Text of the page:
Friday, 24 October 2014

Belgian customer service

We all experienced it, I’m sure. Belgian customer service is well known for being awful, particularly in bars and shops. I was told in one clothes shop that they “had nothing that would fit” me. I was a size 14-16 at the time. Not huge by any manner or means. I’ve also been ridiculed over a mis-pronunciation (in front of a queue of people), despite the fact that I speak very good French, and a bit of Dutch. For a city that has such a high number of ex-pats and visitors, people should be given a large benefit of the doubt, particularly when they are making an effort to speak the local language.

The biscuit was taken yesterday. I went into a small café on Pl Flagey and asked for a “simple espresso”. I just needed to kill a bit of time before I had to be somewhere else. The lady asked for €1.80 and handed me a small paper cup with my coffee. I asked if it was possible to have a cup as I wanted to sit down. She told me that I should have told her that I didn’t want the coffee to go, and that sitting in would cost me another €0.40 (she also explained that this was to cover the cost of the cups, and the chairs, and the electricity, and the service). I stupidly began getting the change.She then informed me that if she transferred my coffee from the paper cup into a real cup, I’d lose the mousse from on top of the coffee. Her colleague, who seemed to have a bit of common sense, told her to just make me a new coffee. I was now wondering if I was going to be charged for this coffee too. I wasn’t but it was the most awkward coffee I’ve ever had. I sat down and swallowed the coffee, and stood up again. I think I paid about one cent for every second my bum graced their seats. Also needless to say, I’m never going to go back to that café ever again.

There are also the lovely shop assistants, particularly the lady in Casa Merode, years ago, who managed to hold it together when I asked her if she had any more toes (orteil) when I meant to ask for pillows (oreiller). And the lovely people who bear with me when I don’t know the precise word and then descend into a long description of what I’m looking for, and details of what I’m not looking for. We usually get there. Another special mention should go to the garden centre worker who patiently helped me work out the plant I wanted to order, based on “it’s red/orange, and it’s long, and its leaves are like this”.

So, do you have any experiences to share, good or bad? Is this a Belgian thing, or does it happen everywhere?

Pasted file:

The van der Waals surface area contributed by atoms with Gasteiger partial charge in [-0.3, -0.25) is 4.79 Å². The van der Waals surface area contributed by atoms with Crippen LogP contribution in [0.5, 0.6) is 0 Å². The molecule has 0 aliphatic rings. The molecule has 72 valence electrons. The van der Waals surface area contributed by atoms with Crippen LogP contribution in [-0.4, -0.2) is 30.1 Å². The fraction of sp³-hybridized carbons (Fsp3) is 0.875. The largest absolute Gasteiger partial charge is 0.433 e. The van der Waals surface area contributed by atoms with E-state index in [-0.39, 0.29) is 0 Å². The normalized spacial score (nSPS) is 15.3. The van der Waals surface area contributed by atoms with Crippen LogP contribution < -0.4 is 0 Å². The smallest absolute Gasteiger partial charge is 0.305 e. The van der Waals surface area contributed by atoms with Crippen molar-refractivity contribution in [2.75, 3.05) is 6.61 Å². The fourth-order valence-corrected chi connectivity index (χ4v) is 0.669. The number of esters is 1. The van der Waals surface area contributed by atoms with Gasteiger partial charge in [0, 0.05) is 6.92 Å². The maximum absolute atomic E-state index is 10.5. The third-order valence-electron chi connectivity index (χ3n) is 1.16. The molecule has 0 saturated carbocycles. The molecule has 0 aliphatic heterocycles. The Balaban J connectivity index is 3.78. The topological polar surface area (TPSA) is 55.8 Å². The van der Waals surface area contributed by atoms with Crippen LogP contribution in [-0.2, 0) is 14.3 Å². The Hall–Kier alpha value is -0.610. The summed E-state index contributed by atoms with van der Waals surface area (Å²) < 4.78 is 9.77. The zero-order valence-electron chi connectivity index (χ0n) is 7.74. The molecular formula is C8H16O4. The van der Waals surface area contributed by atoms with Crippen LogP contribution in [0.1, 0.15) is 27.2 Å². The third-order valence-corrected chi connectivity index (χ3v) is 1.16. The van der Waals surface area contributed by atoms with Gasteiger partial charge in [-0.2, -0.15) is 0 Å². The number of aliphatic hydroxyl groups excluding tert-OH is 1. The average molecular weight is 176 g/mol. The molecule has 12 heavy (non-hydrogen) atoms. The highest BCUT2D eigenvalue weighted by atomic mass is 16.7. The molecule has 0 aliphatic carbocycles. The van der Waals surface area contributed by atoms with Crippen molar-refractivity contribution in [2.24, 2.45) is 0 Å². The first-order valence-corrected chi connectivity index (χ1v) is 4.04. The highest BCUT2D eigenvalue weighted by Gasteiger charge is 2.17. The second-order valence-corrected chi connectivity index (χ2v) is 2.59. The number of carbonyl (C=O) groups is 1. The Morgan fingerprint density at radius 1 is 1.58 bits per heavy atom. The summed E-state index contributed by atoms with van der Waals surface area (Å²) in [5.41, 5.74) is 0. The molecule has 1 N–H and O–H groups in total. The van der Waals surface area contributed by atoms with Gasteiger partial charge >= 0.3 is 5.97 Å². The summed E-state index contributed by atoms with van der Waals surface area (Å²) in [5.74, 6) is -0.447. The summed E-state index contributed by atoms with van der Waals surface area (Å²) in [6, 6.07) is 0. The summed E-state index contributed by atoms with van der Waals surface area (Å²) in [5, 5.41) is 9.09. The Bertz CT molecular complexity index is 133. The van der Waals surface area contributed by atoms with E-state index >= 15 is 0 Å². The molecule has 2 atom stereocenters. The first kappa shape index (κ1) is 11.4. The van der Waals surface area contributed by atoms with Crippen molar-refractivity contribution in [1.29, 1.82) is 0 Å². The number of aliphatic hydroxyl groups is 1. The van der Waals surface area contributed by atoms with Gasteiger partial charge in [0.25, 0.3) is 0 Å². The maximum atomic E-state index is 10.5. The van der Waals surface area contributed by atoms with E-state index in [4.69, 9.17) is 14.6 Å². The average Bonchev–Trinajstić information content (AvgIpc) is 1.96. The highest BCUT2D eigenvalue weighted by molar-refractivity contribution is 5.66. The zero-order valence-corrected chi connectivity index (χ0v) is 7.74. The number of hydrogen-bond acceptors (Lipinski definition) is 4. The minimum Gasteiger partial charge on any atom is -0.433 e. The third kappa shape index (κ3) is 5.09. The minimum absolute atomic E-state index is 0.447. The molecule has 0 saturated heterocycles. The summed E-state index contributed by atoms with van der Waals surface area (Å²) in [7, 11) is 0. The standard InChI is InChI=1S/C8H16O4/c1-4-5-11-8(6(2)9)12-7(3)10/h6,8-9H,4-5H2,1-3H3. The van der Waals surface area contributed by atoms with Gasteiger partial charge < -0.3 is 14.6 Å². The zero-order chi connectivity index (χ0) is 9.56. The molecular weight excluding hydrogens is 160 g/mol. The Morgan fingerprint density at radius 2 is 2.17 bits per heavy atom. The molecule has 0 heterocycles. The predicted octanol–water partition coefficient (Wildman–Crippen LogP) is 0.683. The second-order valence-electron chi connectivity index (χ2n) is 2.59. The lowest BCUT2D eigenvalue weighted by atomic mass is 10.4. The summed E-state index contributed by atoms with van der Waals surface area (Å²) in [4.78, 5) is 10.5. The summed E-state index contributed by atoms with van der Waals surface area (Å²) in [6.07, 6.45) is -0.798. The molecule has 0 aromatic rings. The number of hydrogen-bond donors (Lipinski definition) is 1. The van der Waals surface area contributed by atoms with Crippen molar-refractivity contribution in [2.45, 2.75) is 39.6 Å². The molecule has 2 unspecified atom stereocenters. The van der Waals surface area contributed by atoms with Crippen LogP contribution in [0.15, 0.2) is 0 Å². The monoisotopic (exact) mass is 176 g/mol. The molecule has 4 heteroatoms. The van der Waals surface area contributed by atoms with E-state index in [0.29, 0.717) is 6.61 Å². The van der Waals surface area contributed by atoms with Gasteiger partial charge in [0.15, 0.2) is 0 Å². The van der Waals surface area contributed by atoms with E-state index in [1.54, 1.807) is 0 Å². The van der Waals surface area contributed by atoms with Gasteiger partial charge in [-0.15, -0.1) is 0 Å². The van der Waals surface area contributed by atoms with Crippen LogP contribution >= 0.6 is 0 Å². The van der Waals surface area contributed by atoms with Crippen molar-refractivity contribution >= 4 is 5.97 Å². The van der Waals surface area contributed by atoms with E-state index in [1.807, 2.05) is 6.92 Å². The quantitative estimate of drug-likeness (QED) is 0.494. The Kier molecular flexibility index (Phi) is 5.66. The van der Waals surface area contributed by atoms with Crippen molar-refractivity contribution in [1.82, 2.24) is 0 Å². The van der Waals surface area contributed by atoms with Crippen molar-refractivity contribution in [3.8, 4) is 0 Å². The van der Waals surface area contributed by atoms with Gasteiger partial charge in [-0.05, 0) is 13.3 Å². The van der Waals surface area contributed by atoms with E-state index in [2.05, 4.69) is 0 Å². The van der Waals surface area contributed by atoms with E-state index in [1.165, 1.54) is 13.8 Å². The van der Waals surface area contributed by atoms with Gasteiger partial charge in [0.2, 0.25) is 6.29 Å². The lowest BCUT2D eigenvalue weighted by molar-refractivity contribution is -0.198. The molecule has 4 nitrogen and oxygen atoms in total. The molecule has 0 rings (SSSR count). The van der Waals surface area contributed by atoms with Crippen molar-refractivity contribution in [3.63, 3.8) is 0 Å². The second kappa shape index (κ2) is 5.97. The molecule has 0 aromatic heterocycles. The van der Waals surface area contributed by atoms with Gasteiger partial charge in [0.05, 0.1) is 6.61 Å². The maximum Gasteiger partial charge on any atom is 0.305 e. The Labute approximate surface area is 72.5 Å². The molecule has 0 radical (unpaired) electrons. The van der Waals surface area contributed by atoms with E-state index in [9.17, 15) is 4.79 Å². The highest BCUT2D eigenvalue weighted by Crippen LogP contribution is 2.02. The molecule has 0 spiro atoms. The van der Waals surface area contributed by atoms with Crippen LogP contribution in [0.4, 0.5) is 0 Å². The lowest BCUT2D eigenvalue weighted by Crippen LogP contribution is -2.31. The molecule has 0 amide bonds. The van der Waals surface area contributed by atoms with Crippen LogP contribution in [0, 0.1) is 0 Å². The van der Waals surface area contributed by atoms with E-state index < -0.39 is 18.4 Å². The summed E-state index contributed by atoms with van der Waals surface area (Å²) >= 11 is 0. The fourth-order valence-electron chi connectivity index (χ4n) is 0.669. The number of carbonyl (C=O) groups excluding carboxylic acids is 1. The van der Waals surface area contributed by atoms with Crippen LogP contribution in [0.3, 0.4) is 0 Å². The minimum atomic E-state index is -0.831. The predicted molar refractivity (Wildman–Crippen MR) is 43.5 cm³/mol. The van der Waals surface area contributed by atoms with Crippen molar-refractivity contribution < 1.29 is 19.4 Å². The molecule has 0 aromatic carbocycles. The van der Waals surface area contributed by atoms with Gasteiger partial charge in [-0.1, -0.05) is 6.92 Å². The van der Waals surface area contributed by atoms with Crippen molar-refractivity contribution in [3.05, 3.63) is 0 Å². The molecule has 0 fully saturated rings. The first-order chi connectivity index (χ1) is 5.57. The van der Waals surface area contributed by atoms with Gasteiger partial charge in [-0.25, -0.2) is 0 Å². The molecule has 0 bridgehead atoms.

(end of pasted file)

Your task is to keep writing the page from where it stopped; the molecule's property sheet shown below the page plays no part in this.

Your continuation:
Tuesday, 21 October 2014

365things on tour – Utrecht

I love the Netherlands. The place is so nice, the cities are small, manageable and user-friendly, the people are so nice, the shopping is great. And the food… mmmm. I had the chance to go to Utrecht last week for a fleeting visit with a friend. We got there just after lunchtime, so once we’d parked the car, we headed off to get something to eat. We happened upon Stan & co on Ganzenmarkt and decided to give it a go.

The cheese plate
The place is actually pretty trendy and a lot of the staff have adopted the hipster look. I loooooove hipsters. So I was in heaven. The restaurant was large and spacious, with ‘atmospheric’ lighting. The staff all spoke English and they even had a menu in English. The kitchen is on view at the back of the restaurant. I’d say the place is very popular with students, particularly at night although when we were there (mid week, lunchtime), there were a good mixture of ages and walks of life.
The chicken wings
We were in more of a picky mood rather than looking for actual dishes, so we ordered a selection of the sharing dishes – chicken wings, bitterballen, the bread selection, dried ham and cheese, and a selection of cheeses. And, of course, a couple of beers (Vedette. You can take the girl out of Belgium). The dishes all came with dips and spreads such as tapenade, apple jam and mustard. The service was very good and the food was really excellent. I highly recommend the bitterballen! 

The bread came in a brown paper bag
Stan & Co.
Ganzenmarkt 16A
3512 GD Utrecht
Telefoon: 030 – 233 45 35

Monday, 20 October 2014

Back on the wagon again!